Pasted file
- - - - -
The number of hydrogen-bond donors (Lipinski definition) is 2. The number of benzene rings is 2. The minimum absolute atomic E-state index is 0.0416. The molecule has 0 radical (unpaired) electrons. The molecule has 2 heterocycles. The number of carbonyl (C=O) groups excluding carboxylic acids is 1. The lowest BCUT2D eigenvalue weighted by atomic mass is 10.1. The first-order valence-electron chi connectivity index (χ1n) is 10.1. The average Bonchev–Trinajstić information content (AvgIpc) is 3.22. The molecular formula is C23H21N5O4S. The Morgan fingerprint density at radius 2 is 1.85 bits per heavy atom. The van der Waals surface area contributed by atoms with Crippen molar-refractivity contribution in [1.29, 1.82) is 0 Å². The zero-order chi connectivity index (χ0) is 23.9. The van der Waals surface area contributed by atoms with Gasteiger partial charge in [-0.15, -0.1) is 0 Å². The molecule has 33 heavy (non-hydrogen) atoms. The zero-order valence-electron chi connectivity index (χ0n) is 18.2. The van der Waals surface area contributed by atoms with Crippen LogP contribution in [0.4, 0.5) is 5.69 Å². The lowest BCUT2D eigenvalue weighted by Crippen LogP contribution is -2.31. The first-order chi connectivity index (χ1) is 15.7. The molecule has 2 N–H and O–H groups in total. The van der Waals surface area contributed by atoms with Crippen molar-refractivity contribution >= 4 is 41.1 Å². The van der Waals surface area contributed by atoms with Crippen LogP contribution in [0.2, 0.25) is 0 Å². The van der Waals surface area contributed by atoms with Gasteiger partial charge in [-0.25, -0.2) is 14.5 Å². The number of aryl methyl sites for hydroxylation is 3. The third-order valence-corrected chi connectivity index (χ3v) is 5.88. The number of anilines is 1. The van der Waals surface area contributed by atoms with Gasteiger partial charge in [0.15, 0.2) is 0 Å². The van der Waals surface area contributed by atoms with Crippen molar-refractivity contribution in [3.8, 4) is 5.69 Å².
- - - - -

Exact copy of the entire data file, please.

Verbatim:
The number of hydrogen-bond donors (Lipinski definition) is 2. The number of benzene rings is 2. The minimum absolute atomic E-state index is 0.0416. The molecule has 0 radical (unpaired) electrons. The molecule has 2 heterocycles. The number of carbonyl (C=O) groups excluding carboxylic acids is 1. The lowest BCUT2D eigenvalue weighted by atomic mass is 10.1. The first-order valence-electron chi connectivity index (χ1n) is 10.1. The average Bonchev–Trinajstić information content (AvgIpc) is 3.22. The molecular formula is C23H21N5O4S. The Morgan fingerprint density at radius 2 is 1.85 bits per heavy atom. The van der Waals surface area contributed by atoms with Crippen molar-refractivity contribution in [1.29, 1.82) is 0 Å². The zero-order chi connectivity index (χ0) is 23.9. The van der Waals surface area contributed by atoms with Gasteiger partial charge in [-0.15, -0.1) is 0 Å². The molecule has 33 heavy (non-hydrogen) atoms. The zero-order valence-electron chi connectivity index (χ0n) is 18.2. The van der Waals surface area contributed by atoms with Crippen LogP contribution in [0.4, 0.5) is 5.69 Å². The lowest BCUT2D eigenvalue weighted by Crippen LogP contribution is -2.31. The first-order chi connectivity index (χ1) is 15.7. The molecule has 2 N–H and O–H groups in total. The van der Waals surface area contributed by atoms with Crippen molar-refractivity contribution >= 4 is 41.1 Å². The van der Waals surface area contributed by atoms with Crippen LogP contribution in [0.2, 0.25) is 0 Å². The van der Waals surface area contributed by atoms with Gasteiger partial charge in [-0.25, -0.2) is 14.5 Å². The number of aryl methyl sites for hydroxylation is 3. The third-order valence-corrected chi connectivity index (χ3v) is 5.88. The number of anilines is 1. The van der Waals surface area contributed by atoms with Gasteiger partial charge in [0.15, 0.2) is 0 Å². The van der Waals surface area contributed by atoms with Crippen molar-refractivity contribution in [3.8, 4) is 5.69 Å².